5 Communication Guidelines Begin communicating as soon as you approachKeep trying to communicateAsk what happenedTell the person what happenedTell the person you will helpTell the person what you are doing
6 BleedingThere are approximately 4 quarts of blood in the human body.
7 Control External Bleeding Place clean barrier on woundApply direct pressureMaintain direct pressure and protect the wound.Elevate unless a broken bone is suspected.If bleeding persists use a pressure point in addition to direct pressure.Call 911; Stay until help arrives, monitor breathing and circulation
8 Heavy Bleeding If bleeding continues AND is life threatening, Use a tourniquet to stop the bleeding.Call 911Stay until help arrives, monitor breathing and circulationUse of a tourniquet is when you must sacrifice a limb for a life.
9 Head, Neck, Back Injuries Do not move the victimKeep them calm and comfortableReport the injuryReport any unusual behaviorCall for medical help – bleeding or fluid from nose or mouth or earsStay until help arrives, monitor breathing and circulation
10 Nose Bleed Usually occur when there is a blow to the nose. Apply Direct Pressure – firmly pinching the nostrils with the thumb and forefingerHave the victim tilt their head forwardDO NOT pack the nose with cotton or gauze. Ice will help reduce inflammation.
11 ShockShock is not a specific disease or injury, but a physical state that is potentially fatal.It is a failure of the cardiovascular system to keep adequate blood circulating to the vital organs of the body.Shock is most commonly caused by a loss of blood, exposure to an allergen, or poorly managed diabetes.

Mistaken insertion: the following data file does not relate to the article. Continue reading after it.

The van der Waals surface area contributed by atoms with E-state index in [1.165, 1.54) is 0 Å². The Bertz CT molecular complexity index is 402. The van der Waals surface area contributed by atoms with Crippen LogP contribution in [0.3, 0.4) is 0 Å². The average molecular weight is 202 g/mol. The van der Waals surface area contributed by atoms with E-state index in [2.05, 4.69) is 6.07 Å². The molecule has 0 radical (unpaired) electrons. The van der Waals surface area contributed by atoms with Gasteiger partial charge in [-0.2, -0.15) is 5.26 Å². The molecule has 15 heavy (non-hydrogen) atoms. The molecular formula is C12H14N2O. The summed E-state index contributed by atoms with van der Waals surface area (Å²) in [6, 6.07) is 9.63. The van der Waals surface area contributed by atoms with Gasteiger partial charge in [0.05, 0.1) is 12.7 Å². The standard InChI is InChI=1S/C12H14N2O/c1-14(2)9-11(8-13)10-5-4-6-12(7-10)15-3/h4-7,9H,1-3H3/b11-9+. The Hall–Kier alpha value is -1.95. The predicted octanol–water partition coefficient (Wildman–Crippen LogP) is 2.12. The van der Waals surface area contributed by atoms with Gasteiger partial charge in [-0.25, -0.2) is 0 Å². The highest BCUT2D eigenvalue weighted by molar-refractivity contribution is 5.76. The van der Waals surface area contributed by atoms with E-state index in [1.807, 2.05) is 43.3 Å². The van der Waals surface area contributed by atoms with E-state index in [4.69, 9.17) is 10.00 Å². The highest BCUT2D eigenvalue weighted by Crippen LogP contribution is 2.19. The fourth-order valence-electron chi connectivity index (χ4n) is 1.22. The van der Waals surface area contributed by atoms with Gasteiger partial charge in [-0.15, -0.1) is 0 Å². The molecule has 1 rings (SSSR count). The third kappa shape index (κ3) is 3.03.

12 Signs of Traumatic Shock Acting restless but feels weakUsually unable to explain symptoms to youConfused behaviorVery fast or very slowbreathing and pulse rateCool, moist skinWeakness in arms and legs
13 First Aid - Shock Keep victim calm and quiet Have them lie on their back – feet slightly elevatedMaintain normal body temperatureCall for medical help (911)Stay until help arrives, monitor breathing and circulation
14 Anaphylactic ShockCaused by a severe allergy (insect stings, usually wasp or bee stings, or injections or reactions of some medications).Medical help must be obtained immediately because the condition can only be treated with medication.
15 Signs of Anaphylactic Shock Flushing, itching, or burning skinHives or swellingDifficulty breathing, wheezingSwelling around mouth, tongue, lips
16 First Aid – Anaphylactic Shock Stay with the person who has been stung by a bee or wasp for 5-10 minutes to observe for signs of shock.Call for medical help (911) immediately if they develop symptomsStay until help arrives, monitor breathing and circulation